2009 Photo, BradMandell
The Mercury statue, a landmark of downtown Rochester, was created in 1881 by J. Guernsey Mitchell. Mitchell was commissioned by his brother-in-law, William Kimball, the owner of the William S. Kimball Tobacco Factory, located at the corner of Court Street and Exchange Street, to craft this statue out of riveted copper plates fabricated by the John Siddons Co located on East Main St. Once the 21 foot tall, 700 pound statue was completed, it was installed atop one of the factory smokestacks and quickly became a hallmark of the Rochester Skyline.
In 1951, the factory was demolished to make way for the Rochester War Memorial. The statue was placed in storage until 1973, when it was rediscovered by John B. Allen who suggested and facilitated its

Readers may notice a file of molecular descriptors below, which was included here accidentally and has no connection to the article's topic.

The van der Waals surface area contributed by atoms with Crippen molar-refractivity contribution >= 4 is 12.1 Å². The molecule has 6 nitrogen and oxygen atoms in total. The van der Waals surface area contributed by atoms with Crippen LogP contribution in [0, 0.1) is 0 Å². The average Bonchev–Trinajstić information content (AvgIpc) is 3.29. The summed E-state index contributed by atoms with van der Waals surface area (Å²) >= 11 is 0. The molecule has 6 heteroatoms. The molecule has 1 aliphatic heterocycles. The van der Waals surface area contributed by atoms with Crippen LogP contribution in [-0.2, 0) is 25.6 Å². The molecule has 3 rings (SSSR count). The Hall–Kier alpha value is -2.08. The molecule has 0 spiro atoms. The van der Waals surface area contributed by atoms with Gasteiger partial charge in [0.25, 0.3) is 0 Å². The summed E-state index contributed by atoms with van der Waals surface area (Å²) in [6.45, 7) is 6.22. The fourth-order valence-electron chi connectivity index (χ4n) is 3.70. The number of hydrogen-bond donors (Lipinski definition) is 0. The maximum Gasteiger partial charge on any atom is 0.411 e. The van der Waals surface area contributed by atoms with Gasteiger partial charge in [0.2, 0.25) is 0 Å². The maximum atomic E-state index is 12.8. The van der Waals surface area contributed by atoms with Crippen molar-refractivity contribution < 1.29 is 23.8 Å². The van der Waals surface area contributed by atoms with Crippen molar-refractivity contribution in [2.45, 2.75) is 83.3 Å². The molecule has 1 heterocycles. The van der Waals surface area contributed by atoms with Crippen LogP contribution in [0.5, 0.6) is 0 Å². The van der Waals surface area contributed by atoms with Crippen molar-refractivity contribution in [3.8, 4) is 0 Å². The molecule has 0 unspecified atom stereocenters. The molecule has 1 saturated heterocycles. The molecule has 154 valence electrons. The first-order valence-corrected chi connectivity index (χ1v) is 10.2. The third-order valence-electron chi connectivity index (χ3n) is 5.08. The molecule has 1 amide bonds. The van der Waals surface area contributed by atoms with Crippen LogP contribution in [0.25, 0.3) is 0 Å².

re-introduction to the Rochester skyline — this time atop the Aqueduct Building, one block north of its original home.
Notes and References
Labor Photos of Restoration 2 reserved right images on Flickr Photos
Ralph Avery painted a number of famous paintings of the statue.
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